It has long been established that there are powerful connections among sound, music, emotion, and memory, and that our personal experiences and preferences determine the type and intensity of emotional response we have to specific sounds.

For example, research has uncovered these prevalent associations between specific sounds and emotions:

  • The sound of a thunderstorm evokes a feeling of either relaxation or anxiety, depending on the person
  • Wind chimes commonly evoke a restless feeling
  • Rain evokes a feeling of relaxation
  • Fireworks evoke a feeling of nostalgia and pleasurable memories
  • The vibrations of a cell phone are often identified as annoying

Other sounds have a more universal identity. UCLA researchers have observed that the sound of laughter is universally identified as a positive sound signifying amusement, while other sounds are globally linked with fear, anger, disgust, sadness, and surprise.

So why are we predisposed to particular emotional reactions in the presence of specific sounds? And why does the reaction tend to vary between people?

While the answer is still ultimately a mystery, recent research by Sweden’s Lund University offers some interesting insights into how sound and sound environments can have an impact on humans on personal, emotional, and psychological levels.

Here are six psychological mechanisms through which sound may stir up emotions:

1. Brain-Stem Reflex

You’re seated quietly in your office when all of a sudden you hear a loud, abrupt crash. What’s your response? If you’re like most, you become emotionally aroused and motivated to investigate. This type of reaction is subconscious and hard-wired into your brain to warn you to potentially critical or life-threatening sounds.

2. Evaluative Conditioning

People frequently associate sounds with particular emotions dependant on the circumstance in which the sound was heard. For instance, hearing a song previously played on your wedding day may bring about feelings of joy, while the same song first heard by someone during a bad breakup may produce the opposite feelings of sadness.

3. Emotional Contagion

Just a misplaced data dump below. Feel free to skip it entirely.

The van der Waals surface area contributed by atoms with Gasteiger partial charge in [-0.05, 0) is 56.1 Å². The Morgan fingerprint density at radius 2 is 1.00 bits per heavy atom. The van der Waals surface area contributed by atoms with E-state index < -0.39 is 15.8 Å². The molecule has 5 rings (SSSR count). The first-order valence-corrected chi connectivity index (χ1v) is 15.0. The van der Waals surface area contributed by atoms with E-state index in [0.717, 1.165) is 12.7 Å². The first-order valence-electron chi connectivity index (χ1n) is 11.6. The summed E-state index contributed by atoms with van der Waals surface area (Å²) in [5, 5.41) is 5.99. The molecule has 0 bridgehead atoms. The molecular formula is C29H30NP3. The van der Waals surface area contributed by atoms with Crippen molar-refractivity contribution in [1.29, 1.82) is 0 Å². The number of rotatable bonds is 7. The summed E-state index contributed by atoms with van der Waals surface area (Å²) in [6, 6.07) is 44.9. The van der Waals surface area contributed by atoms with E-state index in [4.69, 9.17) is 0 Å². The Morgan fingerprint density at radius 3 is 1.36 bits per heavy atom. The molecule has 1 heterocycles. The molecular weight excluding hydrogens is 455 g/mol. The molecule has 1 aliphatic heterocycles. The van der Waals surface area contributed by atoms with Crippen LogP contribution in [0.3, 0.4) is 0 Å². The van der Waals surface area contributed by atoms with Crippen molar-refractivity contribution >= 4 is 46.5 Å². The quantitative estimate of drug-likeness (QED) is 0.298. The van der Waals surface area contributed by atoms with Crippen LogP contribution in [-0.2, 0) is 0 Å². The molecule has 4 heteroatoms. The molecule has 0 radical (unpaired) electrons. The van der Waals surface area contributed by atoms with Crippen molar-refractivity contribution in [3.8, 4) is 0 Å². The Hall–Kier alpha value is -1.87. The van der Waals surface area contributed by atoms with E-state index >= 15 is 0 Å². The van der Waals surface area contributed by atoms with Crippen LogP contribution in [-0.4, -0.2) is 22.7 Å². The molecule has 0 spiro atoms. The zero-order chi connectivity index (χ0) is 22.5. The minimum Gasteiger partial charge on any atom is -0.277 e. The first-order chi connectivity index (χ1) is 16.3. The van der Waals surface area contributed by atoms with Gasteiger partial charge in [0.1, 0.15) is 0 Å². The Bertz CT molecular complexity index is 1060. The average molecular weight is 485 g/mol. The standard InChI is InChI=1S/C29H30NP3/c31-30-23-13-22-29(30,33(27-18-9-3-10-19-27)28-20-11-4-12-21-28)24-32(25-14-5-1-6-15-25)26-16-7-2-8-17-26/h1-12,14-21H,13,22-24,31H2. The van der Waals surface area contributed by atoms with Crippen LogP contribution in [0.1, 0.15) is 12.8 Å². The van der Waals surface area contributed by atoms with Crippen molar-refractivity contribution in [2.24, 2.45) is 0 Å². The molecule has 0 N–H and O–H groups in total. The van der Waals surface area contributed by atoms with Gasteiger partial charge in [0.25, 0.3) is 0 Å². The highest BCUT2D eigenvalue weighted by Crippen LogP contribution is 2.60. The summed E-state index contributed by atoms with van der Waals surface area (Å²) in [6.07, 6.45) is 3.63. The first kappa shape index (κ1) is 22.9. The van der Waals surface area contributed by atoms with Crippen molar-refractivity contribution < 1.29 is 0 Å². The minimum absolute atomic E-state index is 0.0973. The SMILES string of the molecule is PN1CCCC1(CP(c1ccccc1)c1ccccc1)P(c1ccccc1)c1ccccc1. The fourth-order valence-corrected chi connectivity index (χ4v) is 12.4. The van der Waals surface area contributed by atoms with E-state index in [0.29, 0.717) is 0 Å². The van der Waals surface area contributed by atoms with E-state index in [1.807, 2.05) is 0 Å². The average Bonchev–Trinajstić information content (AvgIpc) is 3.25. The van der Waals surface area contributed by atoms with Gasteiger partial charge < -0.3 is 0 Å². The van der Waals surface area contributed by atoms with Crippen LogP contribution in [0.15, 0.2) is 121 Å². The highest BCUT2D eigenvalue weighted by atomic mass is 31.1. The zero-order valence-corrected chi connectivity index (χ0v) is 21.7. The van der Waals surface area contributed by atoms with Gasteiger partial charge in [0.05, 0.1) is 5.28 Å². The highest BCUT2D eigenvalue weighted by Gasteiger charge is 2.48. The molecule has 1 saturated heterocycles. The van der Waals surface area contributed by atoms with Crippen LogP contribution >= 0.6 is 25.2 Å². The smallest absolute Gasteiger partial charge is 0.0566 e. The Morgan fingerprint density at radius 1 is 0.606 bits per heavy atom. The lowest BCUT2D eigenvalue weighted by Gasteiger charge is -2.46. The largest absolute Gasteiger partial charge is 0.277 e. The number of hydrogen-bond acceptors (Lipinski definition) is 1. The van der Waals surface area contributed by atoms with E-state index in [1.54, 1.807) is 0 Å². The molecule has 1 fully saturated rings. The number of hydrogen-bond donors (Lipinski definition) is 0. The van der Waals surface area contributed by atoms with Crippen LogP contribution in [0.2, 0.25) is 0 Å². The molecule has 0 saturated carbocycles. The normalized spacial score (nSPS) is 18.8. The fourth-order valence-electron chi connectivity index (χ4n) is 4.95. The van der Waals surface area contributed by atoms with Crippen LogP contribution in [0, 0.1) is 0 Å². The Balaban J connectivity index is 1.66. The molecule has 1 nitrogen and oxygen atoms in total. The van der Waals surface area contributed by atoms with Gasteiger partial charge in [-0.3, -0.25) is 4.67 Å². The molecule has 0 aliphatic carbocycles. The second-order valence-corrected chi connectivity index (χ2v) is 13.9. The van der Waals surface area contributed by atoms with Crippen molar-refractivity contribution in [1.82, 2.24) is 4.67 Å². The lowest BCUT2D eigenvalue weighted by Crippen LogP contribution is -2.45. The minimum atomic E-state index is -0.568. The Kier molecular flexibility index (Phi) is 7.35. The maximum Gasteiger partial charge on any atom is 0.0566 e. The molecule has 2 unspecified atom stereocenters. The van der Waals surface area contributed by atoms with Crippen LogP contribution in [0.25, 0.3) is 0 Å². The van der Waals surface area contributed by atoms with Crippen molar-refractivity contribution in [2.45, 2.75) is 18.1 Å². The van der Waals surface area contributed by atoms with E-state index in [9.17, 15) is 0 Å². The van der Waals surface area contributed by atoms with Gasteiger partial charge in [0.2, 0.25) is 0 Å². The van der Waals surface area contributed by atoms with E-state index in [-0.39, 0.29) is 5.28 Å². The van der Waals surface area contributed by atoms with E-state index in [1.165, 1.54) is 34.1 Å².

When someone smiles or starts laughing, it’s tough to not start smiling and laughing yourself. Research conducted in the 1990s discovered that the brain may contain what are called “mirror neurons” that are activated both when you are carrying out a task AND when you are viewing someone else carry out the task. When we hear someone talking while crying, for instance, it can be challenging to not also experience the associated feelings of sadness.

4. Visual Imagery

Let’s say you enjoy listening to CDs that contain only the sounds of nature. Why do you like it? Presumably because it evokes a positive emotional experience, and, taking that further, it probably evokes some strong visual images of the natural setting in which the sounds are heard. For example, try listening to the sounds of waves crashing and NOT visualizing yourself lounging at the beach.

5. Episodic Memory

Sounds can spark emotionally potent memories, both good and bad. The sounds of rain can stir up memories of a tranquil day spent at home, while the sound of thunder may lead to memories linked with combat experience, as seen in post-traumatic stress disorder.

6. Music Expectancy

Music has been identified as the universal language, which seems logical the more you consider it. Music is, after all, merely a random grouping of sounds, and is pleasurable only because the brain imposes order to the sounds and interprets the order in a certain way. It is, in fact, your expectations about the rhythm and melody of the music that induce an emotional response.

Sound, Emotion, and Hearing Loss

Irrespective of your particular reactions to different sounds, what is certain is that your emotions are directly involved. With hearing loss, you not only lose the ability to hear particular sounds, you also lose the emotional force associated with the sounds you can either no longer hear or can no longer hear well.

With hearing loss, for example, nature walks become less engaging when you can no longer hear the faint sounds of flowing water; music loses its emotional punch when you can’t distinguish specific instruments; and you place yourself at greater risk when you can’t hear fire alarms or other alerts to danger.

The bottom line is that hearing is more important to our lives—and to our emotional lives—than we probably realize. It also indicates that treating your hearing loss will probably have a greater impact than you realize, too.


What are some of your favorite sounds? What emotions do they evoke?

Are there any specific sounds or songs that make you feel happy, angry, annoyed, sad, or excited? Let us know in a comment.

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